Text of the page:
ICD-10 Diagnosis Code T88.59XS

Other complications of anesthesia, sequela

Diagnosis Code T88.59XS

ICD-10: T88.59XS
Short Description: Other complications of anesthesia, sequela
Long Description: Other complications of anesthesia, sequela
This is the 2017 version of the ICD-10-CM diagnosis code T88.59XS

Valid for Submission
The code T88.59XS is valid for submission for HIPAA-covered transactions.

Replaced Code Additional informationCallout TooltipReplaced Code
The National Center for Health Statistics (NCHS) has published an update to the ICD-10-CM diagnosis codes which became effective October 1, 2016. This codes was replaced for the FY 2017 (October 1, 2016-September 30, 2017).

This code was replaced in the 2017 ICD-10 code set with the code(s) listed below.
  • T88.53XS - Unintended awareness under general anesth during proc, sqla

Code Classification
  • Injury, poisoning and certain other consequences of external causes (S00–T98)
    • Complications of surgical and medical care, not elsewhere classified (T80-T88)
      • Oth complications of surgical and medical care, NEC (T88)

Information for Medical Professionals

Diagnostic Related Groups
The diagnosis code T88.59XS is grouped in the following Diagnostic Related Group(s) (MS-DRG V34.0)

  • 922 - OTHER INJURY, POISONING AND TOXIC EFFECT DIAGNOSES WITH MCC
  • 923 - OTHER INJURY, POISONING AND TOXIC EFFECT DIAGNOSES WITHOUT MCC

Present on Admission (POA) Additional informationCallout TooltipPresent on Admission
The Present on Admission (POA) indicator is used for diagnosis codes included in claims involving inpatient admissions to general acute care hospitals. POA indicators must be reported to CMS on each claim to facilitate the grouping of diagnoses codes into the proper Diagnostic Related Groups (DRG). CMS publishes a listing of specific diagnosis codes that are exempt from the POA reporting requirement.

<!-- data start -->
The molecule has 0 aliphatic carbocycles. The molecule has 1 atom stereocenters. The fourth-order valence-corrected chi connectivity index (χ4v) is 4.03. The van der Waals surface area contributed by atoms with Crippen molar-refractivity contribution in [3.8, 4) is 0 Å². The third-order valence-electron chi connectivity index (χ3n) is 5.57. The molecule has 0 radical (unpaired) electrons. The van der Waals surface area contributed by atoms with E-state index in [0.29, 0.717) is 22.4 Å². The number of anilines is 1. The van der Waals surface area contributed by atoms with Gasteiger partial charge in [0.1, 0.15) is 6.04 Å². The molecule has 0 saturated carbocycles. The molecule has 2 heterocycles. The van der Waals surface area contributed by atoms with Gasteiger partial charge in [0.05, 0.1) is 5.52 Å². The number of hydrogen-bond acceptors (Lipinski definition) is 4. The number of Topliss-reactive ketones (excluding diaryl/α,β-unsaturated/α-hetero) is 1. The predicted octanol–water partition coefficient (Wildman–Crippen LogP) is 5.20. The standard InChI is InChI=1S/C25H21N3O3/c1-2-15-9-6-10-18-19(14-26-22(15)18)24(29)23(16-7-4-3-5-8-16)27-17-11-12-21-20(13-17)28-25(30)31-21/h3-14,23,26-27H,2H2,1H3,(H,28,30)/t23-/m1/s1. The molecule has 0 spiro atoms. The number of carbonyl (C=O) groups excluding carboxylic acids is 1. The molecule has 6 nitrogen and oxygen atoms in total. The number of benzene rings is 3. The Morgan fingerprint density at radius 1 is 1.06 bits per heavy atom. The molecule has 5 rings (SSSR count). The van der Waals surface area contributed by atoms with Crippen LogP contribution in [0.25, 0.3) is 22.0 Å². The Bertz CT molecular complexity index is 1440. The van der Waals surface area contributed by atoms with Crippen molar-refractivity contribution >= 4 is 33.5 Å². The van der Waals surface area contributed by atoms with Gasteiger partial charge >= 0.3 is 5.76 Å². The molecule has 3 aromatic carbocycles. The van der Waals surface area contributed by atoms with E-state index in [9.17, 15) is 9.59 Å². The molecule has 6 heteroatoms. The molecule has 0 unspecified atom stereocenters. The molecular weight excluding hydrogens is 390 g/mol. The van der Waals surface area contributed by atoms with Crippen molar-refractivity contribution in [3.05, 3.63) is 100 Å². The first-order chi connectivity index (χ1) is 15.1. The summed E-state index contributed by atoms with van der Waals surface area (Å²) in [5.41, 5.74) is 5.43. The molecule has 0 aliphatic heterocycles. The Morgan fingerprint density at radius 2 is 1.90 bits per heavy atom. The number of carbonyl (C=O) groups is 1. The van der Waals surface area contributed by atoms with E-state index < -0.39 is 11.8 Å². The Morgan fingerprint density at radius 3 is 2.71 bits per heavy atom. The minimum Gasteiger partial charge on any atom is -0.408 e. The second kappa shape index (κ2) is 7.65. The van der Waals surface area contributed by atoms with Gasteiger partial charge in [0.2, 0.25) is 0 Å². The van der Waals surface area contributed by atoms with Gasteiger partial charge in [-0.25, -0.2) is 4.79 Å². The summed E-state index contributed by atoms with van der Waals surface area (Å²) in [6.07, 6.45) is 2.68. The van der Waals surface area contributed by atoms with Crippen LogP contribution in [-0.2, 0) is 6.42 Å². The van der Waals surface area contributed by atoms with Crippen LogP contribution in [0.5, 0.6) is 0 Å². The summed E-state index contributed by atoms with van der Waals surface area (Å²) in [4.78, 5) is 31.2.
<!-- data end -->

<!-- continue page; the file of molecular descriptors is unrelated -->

The code T88.59XS is exempt from POA reporting.

Synonyms
  • Complication due to anesthesia during surgery
  • Complication of anesthesia
  • Excessive spread of local anesthetic
  • Failed epidural anesthesia
  • Failed neuraxial nerve block
  • Failed spinal anesthesia
  • Inability to reverse neuromuscular block
  • Incomplete reversal of neuromuscular block
  • Low pressure headache
  • Neuromuscular block problem
  • Obstetric anesthesia problems
  • Obstetric anesthesia with cardiac complication in childbirth
  • Obstetric anesthesia with cardiac complications
  • Obstetric anesthesia with cardiac complications - delivered
  • Obstetric anesthesia with cardiac complications with postnatal problem
  • Obstetric anesthesia with central nervous system complication in childbirth
  • Obstetric anesthesia with central nervous system complication with antenatal problem
  • Obstetric anesthesia with central nervous system complications
  • Obstetric anesthesia with central nervous system complications
  • Obstetric anesthesia with pulmonary complications
  • Obstetric anesthesia with pulmonary complications
  • Obstetric anesthesia with pulmonary complications - delivered with postnatal problem
  • Obstetric anesthesia with pulmonary complications with postnatal problem
  • Obstetric spinal and epidural anesthesia-induced headache
  • Obstetrical complication of anesthesia
  • Obstetrical complication of anesthesia AND/OR sedation
  • Obstetrical complication of general anesthesia
  • Pain in area of anesthesia
  • Post dural puncture headache
  • Preoperative anesthetic death
  • Prolonged neuromuscular block
  • Regional blockade - excessive cephalad spread of local anesthesia
  • Unexpected resistance to neuromuscular blockade

Information for Patients


Anesthesia

If you are having surgery, your doctor will give you medicine called an anesthetic. Anesthetics reduce or prevent pain. There are three main types:

  • Local - numbs one small area of the body. You stay awake and alert.
  • Regional - blocks pain in an area of the body, such an arm or leg. A common type is epidural anesthesia, which is often used during childbirth.
  • General - makes you unconscious. You do not feel any pain, and you do not remember the procedure afterwards.

You may also get a mild sedative to relax you. You stay awake but may not remember the procedure afterwards. Sedation can be used with or without anesthesia.

The type of anesthesia or sedation you get depends on many factors. They include the procedure you are having and your current health.

  • Conscious sedation for surgical procedures (Medical Encyclopedia)
  • Epidural block (Medical Encyclopedia)
  • General anesthesia (Medical Encyclopedia)
  • Spinal and epidural anesthesia (Medical Encyclopedia)


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